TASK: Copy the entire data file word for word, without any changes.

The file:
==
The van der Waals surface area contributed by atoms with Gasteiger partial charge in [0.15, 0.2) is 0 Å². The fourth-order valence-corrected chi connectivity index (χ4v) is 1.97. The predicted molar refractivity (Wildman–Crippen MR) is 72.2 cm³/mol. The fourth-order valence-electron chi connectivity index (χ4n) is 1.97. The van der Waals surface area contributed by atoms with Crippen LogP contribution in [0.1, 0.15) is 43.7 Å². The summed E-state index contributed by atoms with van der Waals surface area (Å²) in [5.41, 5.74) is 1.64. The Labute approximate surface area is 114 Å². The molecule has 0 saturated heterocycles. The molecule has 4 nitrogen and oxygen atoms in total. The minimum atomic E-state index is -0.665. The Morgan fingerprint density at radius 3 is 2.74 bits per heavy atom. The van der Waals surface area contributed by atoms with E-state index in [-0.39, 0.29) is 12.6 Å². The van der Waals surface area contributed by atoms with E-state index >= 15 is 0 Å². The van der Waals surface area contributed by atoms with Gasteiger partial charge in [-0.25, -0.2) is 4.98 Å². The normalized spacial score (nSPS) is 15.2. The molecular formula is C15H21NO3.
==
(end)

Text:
The van der Waals surface area contributed by atoms with Gasteiger partial charge in [0.15, 0.2) is 0 Å². The fourth-order valence-corrected chi connectivity index (χ4v) is 1.97. The predicted molar refractivity (Wildman–Crippen MR) is 72.2 cm³/mol. The fourth-order valence-electron chi connectivity index (χ4n) is 1.97. The van der Waals surface area contributed by atoms with Crippen LogP contribution in [0.1, 0.15) is 43.7 Å². The summed E-state index contributed by atoms with van der Waals surface area (Å²) in [5.41, 5.74) is 1.64. The Labute approximate surface area is 114 Å². The molecule has 0 saturated heterocycles. The molecule has 4 nitrogen and oxygen atoms in total. The minimum atomic E-state index is -0.665. The Morgan fingerprint density at radius 3 is 2.74 bits per heavy atom. The van der Waals surface area contributed by atoms with E-state index in [-0.39, 0.29) is 12.6 Å². The van der Waals surface area contributed by atoms with E-state index >= 15 is 0 Å². The van der Waals surface area contributed by atoms with Gasteiger partial charge in [-0.25, -0.2) is 4.98 Å². The normalized spacial score (nSPS) is 15.2. The molecular formula is C15H21NO3.